In the last post, I mentioned that aeronautics uses the term ‘attitudes’ to describe a plane’s orientation to flight. The study and practice of dealing with ‘unusual attitudes’ is part of training as a pilot.
Planes have attitude indicators. (see 1. below) Yet, pilots, in the midst of tests of unusual attitudes, often don’t believe their instruments. Surprisingly many end up flying the plane upside down.
In navigating life, so much of learning to function in a social world, interferes with our listening to our inner guidance, it is not uncommon to lose touch. Sensing unusual attitudes should activate, ‘listening to our indicators’, but instead, how often we resist. We ‘fly upside down’, adding to the problem.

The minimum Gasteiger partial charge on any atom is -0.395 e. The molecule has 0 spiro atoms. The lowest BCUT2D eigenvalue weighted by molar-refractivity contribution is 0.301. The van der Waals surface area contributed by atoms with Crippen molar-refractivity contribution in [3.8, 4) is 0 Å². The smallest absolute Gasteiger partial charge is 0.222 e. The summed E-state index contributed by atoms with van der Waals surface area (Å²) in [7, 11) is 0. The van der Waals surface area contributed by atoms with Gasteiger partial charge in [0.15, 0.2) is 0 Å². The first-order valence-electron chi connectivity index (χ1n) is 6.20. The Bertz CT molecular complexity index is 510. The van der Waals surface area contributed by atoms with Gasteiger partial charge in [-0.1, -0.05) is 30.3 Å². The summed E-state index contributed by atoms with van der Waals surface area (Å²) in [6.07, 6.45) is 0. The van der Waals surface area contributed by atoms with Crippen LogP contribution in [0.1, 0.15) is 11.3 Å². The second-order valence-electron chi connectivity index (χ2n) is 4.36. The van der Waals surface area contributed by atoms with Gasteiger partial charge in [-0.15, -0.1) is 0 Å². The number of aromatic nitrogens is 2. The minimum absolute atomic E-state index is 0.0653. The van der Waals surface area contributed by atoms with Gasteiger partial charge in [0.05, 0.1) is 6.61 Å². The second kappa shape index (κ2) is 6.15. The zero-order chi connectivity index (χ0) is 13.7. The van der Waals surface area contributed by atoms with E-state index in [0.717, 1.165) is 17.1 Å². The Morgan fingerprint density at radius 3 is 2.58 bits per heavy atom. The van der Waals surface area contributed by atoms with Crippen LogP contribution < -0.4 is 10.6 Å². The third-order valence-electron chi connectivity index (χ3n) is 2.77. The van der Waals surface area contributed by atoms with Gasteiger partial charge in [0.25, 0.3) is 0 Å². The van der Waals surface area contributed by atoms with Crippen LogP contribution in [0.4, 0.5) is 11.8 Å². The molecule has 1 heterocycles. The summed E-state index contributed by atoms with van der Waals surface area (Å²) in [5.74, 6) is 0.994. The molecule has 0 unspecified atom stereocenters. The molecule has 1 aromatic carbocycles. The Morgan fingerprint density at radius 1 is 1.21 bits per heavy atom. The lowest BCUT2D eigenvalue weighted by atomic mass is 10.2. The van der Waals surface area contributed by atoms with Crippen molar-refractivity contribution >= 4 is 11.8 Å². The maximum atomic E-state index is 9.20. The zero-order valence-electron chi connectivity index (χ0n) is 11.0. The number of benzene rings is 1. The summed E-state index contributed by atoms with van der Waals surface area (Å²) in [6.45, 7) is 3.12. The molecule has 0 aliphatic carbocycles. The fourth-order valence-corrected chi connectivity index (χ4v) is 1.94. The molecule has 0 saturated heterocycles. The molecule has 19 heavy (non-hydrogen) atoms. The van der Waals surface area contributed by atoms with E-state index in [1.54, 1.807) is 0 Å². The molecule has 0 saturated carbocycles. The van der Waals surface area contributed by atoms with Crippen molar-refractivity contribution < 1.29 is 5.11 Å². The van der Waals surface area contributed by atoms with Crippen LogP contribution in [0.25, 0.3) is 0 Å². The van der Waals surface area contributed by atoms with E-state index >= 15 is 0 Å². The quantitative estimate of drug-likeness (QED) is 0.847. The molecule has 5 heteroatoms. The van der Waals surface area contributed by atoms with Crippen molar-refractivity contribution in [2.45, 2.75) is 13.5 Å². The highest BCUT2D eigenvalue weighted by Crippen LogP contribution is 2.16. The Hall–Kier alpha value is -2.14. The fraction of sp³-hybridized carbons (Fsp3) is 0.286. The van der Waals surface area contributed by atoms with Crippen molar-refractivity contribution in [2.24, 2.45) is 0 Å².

Maybe we need some practice in listening to our indicators. Since, not unlike the aforementioned pilots, how much are we able to see our own attitudes, in relation to a larger, more precise or accurate view of the world?
Through the study of seeing in others an unwillingness to consider alternate ideas, we may begin seeing our own ‘unusual attitudes’. That would truly be power. Seeing the speck in our neighbor’s eye is infinitely easier, than to see in one’s self, our unwillingness to change our acquired orientation, often in the face of overwhelming, contradictory information. That may be the most usual attitude towards unusual attitudes that exists.
O sensei said, “Aikido is not for correcting others. It is for correcting the discord in your own mind.”
Now, there is a path with heart, which is why it takes courage.
1.) An attitude indicator (AI), also known as gyro horizon or artificial horizon or attitude director indicator (ADI, when it has a Flight Director), is an instrument used in an aircraft to inform the pilot of the orientation of the aircraft relative to Earth’s horizon.
Pitch attitude is the angle formed by the longitudinal axis, and bank attitude is the angle formed by the lateral axis.